# The Maths of Coins and Currencies

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People have used money – and made counterfeits - for thousands of years. Archimedes came up with a clever way of finding out if you’ve been cheated by a goldsmith. Making coins with the right proportions of the right metals presented a huge mathematical challenge for Fibonacci and other mathematicians in the middle ages.

This lecture will discuss mathematical elements of coin design, denominations, and why former Gresham Professor of Astronomy Sir Christopher Wren favoured decimal coinage.

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**The Maths of Coins and Currencies**

**Professor Sarah Hart**

**11th October 2022**

How can you detect a counterfeit coin? Why aren’t coins square? Why is the wizarding money used in the Harry Potter universe so implausible? In this lecture we discuss the mathematics of coins. I’ll focus on three main areas: creating, and testing for, the correct mix of metals, choosing the best coin shapes, and deciding on the ideal range of denominations.

**Creating and detecting the real thing**

Money has been used for thousands of years, and in that time there has been a huge range of materials in use, everything from gold and other precious metals to shells, leather, and of course paper. Many of these materials are “token” currency, in that they are not in themselves inherently of value. A five-pound note does not consist of five pounds worth of material. This is all very well if everyone agrees on the system. The advantage of gold and silver coins was that their value is intrinsic. If you have a gold coin then it is, literally, worth its weight in gold. Or at least, it is unless it is a counterfeit.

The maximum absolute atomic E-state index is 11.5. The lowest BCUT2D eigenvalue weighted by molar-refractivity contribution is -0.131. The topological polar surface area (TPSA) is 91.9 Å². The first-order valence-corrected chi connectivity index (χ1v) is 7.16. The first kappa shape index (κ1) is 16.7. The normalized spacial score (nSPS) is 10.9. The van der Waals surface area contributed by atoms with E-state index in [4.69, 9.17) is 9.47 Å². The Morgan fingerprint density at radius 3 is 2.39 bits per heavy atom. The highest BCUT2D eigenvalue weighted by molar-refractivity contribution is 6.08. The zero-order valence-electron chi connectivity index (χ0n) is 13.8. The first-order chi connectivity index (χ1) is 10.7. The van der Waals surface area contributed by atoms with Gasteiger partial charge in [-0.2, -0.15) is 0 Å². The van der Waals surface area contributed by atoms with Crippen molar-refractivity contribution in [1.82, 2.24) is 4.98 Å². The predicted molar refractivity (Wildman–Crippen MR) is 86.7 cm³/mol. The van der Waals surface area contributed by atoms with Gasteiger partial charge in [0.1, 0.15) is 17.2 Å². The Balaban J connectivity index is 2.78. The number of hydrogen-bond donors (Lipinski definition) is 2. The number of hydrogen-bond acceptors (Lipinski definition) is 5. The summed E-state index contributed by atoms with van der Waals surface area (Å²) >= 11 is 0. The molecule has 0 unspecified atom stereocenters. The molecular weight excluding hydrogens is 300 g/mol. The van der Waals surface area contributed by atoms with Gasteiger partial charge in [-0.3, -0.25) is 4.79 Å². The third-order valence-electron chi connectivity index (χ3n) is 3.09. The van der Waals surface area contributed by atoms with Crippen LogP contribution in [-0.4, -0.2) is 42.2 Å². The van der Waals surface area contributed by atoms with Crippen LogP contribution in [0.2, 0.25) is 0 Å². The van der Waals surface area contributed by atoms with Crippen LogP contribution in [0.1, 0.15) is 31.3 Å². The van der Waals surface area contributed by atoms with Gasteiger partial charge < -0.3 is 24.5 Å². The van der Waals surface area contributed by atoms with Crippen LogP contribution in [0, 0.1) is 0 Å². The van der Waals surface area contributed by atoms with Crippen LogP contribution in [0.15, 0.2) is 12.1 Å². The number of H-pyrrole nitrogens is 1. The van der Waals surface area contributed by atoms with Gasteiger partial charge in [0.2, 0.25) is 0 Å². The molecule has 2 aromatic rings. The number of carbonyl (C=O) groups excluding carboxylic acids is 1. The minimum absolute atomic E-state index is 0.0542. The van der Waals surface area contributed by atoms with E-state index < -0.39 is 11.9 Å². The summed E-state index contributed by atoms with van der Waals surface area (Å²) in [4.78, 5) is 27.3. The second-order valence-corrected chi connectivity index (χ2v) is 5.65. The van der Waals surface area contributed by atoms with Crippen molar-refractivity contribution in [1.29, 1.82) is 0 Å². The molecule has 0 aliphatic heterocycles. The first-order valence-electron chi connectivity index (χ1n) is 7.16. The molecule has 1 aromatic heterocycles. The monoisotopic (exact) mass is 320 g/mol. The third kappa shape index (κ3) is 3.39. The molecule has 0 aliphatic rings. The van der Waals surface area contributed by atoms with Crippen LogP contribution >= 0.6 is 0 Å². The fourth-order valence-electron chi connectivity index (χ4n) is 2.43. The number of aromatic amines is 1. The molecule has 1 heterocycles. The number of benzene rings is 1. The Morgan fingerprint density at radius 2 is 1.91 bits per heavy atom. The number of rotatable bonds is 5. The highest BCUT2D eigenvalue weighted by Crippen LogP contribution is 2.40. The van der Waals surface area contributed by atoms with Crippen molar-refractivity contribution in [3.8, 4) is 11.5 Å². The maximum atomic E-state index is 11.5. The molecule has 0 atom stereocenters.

Counterfeiting is as old as trade, and one of the first stories about detecting it involves Archimedes. The story goes that the king (Hiero II of Syracuse, where Archimedes was from) had commissioned a golden crown and had given his goldsmith a certain amount of gold with which to make it. But Hiero suspected that the goldsmith may have in fact kept some of the gold for himself, making up the weight with silver. So, he asked Archimedes to find out the truth, without, of course, damaging the beautifully-wrought crown. An object made of a mixture of gold and silver, which is less dense than gold, would have a larger volume than one made of the same weight of gold. But it’s surely impossible to measure the exact volume of so intricate an object as a crown. So how did Archimedes do it? Vitruvius, the Roman architect, wrote an account in his De Architectura (around 30 BCE) – it’s a story we all remember: Archimedes sitting in his bath pondering the problem, suddenly realising that when he got into the bath he displaced exactly the same volume of water as the volume of his body, and then jumping out of the bath and running naked through the streets shouting “Eureka”. The crucial realisation was that this is a way to measure volume without damaging an object (at least, not a metal one). Archimedes, goes the story, proceeded to take a block of pure gold the same weight as the crown, a block of pure silver the same weight as the crown, determine how much water they displace, and then compare how much water the crown displaced. With this information he could calculate exactly how much silver had been substituted. Legend has it that the goldsmith had indeed cheated the king.